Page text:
I have a notion that the future of our planet depends on what young people will do today. Now. As I said earlier, if we think about it, adults are too busy taking care of now and not of tomorrow. Tomorrow’s their job.
Question to the young
So, what are you going to do?
My Facebook Comment in Response
On the other hand, it does not take someone with a degree in psychology to understand why children are depressed about the climate or starting a family. Every day, children are told by Trudeau, Harris, Biden, most journalists, entertainers, and other nihilists that humanity’s use of natural resources is destroying the planet and overpopulation is a dire threat to us all — impending doom and apocalypse is always just around the corner. Our “leaders” use words like “emergency”, “catastrophe”, and “crisis”. Girl Scouts dole out patches to girls as young as five that depict sad polar bears floating away on tiny, melting chunks of ice, and the media runs images of smoggy dystopian cityscapes, or just plain invention, deeply freakish in nature.
Our children are told the lie that species are dying rapidly because of humans. They are told that too many humans are breathing out too much CO2, and in turn, that clear, innocuous, non-pollutant gas is heating up the planet and causing the existential threat of “climate change.”
Why wouldn’t they be depressed if those talking points are all they hear? They are indoctrinated that the science is settled and anyone who dares tell the truth that the climate is and has always changed cyclically and naturally is a climate change denier who shouldn’t be taken seriously. They are taught to repeat what they are told instead of to ask questions or do research.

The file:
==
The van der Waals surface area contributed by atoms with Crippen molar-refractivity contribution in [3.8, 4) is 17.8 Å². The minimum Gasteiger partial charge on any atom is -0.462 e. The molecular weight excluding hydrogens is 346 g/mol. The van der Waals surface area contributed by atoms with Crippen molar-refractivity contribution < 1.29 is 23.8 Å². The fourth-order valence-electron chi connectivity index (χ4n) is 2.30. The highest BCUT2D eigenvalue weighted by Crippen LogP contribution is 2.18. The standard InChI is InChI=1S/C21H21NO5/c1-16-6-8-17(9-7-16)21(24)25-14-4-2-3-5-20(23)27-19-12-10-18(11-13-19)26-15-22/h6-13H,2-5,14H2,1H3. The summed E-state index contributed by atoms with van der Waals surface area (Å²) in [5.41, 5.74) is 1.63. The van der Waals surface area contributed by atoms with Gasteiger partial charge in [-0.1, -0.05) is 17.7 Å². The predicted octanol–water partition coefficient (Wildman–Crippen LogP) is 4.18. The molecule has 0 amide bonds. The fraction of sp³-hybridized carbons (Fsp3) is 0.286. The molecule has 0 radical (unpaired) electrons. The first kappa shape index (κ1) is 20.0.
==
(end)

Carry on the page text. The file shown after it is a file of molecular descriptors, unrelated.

Liberals and Democrats seek to scare the public every day about a coming cataclysmic event — whether it’s an ice age or a burning hellscape they aren’t sure — by saying we only have a few years left. Then, they pretend they don’t understand why people, including children, are depressed.
It’s true that the future will be invented by the next generations, but the kids are not alright. Let’s hope, for their sake, that enough of them are able to rise above the rubbish stuffed into their heads, that they can address real problems instead of imaginary ones.
(Question to then IPCC chairman Rajendra Pachauri) “What do you see as the next tools you could utilize to create change?
(Pachuri Response) “Children. I think we have to sensitize the young and tell them how their future is going to be affected if we don’t take action today. I think if we can get them to understand the seriousness of the problem they would probably shame adults into taking the right steps.”
Update March 14:
My friend phoned me yesterday saying he had not seen my comment, only my question about it. Apparently there was some glitch in Facebook. He asked me to repost, so I did. Of course he disagrees with much of it, but he’s pleased to have a contrary opinion there.
I should note that my friend does at times say and write things to be provocative, and he knows me well enough not to be surprised at my counter POV. So it shows that being needed as a tennis partner gets me latitude to have a maverick opinion. In organizations, this is called “eccentricity credits” extended to persons with indispensible abilities.